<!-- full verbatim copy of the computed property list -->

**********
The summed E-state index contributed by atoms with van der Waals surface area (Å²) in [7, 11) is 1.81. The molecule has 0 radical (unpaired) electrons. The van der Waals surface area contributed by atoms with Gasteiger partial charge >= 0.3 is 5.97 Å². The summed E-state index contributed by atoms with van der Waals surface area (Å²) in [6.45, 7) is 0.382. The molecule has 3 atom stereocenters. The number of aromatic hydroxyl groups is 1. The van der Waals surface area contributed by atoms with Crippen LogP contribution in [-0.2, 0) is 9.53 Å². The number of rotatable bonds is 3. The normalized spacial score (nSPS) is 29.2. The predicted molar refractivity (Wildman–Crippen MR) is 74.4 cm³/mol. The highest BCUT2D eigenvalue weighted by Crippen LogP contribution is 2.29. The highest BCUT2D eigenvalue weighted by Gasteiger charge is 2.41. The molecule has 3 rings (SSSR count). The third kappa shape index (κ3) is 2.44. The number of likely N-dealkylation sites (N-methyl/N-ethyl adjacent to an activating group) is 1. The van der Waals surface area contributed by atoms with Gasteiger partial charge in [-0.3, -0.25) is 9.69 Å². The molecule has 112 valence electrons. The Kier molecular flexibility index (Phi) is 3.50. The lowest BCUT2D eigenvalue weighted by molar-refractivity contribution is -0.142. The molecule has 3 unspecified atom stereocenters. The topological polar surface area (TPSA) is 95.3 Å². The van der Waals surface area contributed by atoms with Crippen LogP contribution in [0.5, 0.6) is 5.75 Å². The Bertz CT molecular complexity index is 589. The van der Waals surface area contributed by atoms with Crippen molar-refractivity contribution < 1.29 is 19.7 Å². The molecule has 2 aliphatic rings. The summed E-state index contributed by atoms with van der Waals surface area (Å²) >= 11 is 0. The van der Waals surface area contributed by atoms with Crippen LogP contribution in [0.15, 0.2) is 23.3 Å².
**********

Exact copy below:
The summed E-state index contributed by atoms with van der Waals surface area (Å²) in [7, 11) is 1.81. The molecule has 0 radical (unpaired) electrons. The van der Waals surface area contributed by atoms with Gasteiger partial charge >= 0.3 is 5.97 Å². The summed E-state index contributed by atoms with van der Waals surface area (Å²) in [6.45, 7) is 0.382. The molecule has 3 atom stereocenters. The number of aromatic hydroxyl groups is 1. The van der Waals surface area contributed by atoms with Crippen LogP contribution in [-0.2, 0) is 9.53 Å². The number of rotatable bonds is 3. The normalized spacial score (nSPS) is 29.2. The predicted molar refractivity (Wildman–Crippen MR) is 74.4 cm³/mol. The highest BCUT2D eigenvalue weighted by Crippen LogP contribution is 2.29. The highest BCUT2D eigenvalue weighted by Gasteiger charge is 2.41. The molecule has 3 rings (SSSR count). The third kappa shape index (κ3) is 2.44. The number of likely N-dealkylation sites (N-methyl/N-ethyl adjacent to an activating group) is 1. The van der Waals surface area contributed by atoms with Gasteiger partial charge in [-0.3, -0.25) is 9.69 Å². The molecule has 112 valence electrons. The Kier molecular flexibility index (Phi) is 3.50. The lowest BCUT2D eigenvalue weighted by molar-refractivity contribution is -0.142. The molecule has 3 unspecified atom stereocenters. The topological polar surface area (TPSA) is 95.3 Å². The van der Waals surface area contributed by atoms with Crippen LogP contribution in [0.5, 0.6) is 5.75 Å². The Bertz CT molecular complexity index is 589. The van der Waals surface area contributed by atoms with Crippen molar-refractivity contribution < 1.29 is 19.7 Å². The molecule has 2 aliphatic rings. The summed E-state index contributed by atoms with van der Waals surface area (Å²) >= 11 is 0. The van der Waals surface area contributed by atoms with Crippen LogP contribution in [0.15, 0.2) is 23.3 Å².